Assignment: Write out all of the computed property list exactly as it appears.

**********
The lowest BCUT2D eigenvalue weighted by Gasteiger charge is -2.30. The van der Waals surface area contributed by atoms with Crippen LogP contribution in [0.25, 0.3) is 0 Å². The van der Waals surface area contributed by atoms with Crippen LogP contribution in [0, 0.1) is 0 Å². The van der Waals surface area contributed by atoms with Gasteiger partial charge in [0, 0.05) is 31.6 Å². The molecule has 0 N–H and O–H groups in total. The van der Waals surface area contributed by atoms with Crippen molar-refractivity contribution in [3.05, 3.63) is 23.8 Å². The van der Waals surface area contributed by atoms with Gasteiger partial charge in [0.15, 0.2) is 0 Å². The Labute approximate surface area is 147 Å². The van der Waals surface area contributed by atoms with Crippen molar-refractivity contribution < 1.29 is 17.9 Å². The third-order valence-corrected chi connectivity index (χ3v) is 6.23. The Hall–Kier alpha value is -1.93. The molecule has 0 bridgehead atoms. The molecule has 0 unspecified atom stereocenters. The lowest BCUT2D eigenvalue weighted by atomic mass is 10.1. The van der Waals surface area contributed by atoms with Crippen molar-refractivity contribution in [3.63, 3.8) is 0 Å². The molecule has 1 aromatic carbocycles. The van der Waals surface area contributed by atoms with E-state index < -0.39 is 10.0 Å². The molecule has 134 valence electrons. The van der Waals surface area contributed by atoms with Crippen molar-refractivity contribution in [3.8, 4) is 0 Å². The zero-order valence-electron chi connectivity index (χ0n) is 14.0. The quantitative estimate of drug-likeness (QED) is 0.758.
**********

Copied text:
The lowest BCUT2D eigenvalue weighted by Gasteiger charge is -2.30. The van der Waals surface area contributed by atoms with Crippen LogP contribution in [0.25, 0.3) is 0 Å². The van der Waals surface area contributed by atoms with Crippen LogP contribution in [0, 0.1) is 0 Å². The van der Waals surface area contributed by atoms with Gasteiger partial charge in [0, 0.05) is 31.6 Å². The molecule has 0 N–H and O–H groups in total. The van der Waals surface area contributed by atoms with Crippen molar-refractivity contribution in [3.05, 3.63) is 23.8 Å². The van der Waals surface area contributed by atoms with Gasteiger partial charge in [0.15, 0.2) is 0 Å². The Labute approximate surface area is 147 Å². The van der Waals surface area contributed by atoms with Crippen molar-refractivity contribution < 1.29 is 17.9 Å². The third-order valence-corrected chi connectivity index (χ3v) is 6.23. The Hall–Kier alpha value is -1.93. The molecule has 0 bridgehead atoms. The molecule has 0 unspecified atom stereocenters. The lowest BCUT2D eigenvalue weighted by atomic mass is 10.1. The van der Waals surface area contributed by atoms with Crippen molar-refractivity contribution in [3.63, 3.8) is 0 Å². The molecule has 1 aromatic carbocycles. The van der Waals surface area contributed by atoms with E-state index < -0.39 is 10.0 Å². The molecule has 134 valence electrons. The van der Waals surface area contributed by atoms with Crippen molar-refractivity contribution in [3.8, 4) is 0 Å². The zero-order valence-electron chi connectivity index (χ0n) is 14.0. The quantitative estimate of drug-likeness (QED) is 0.758.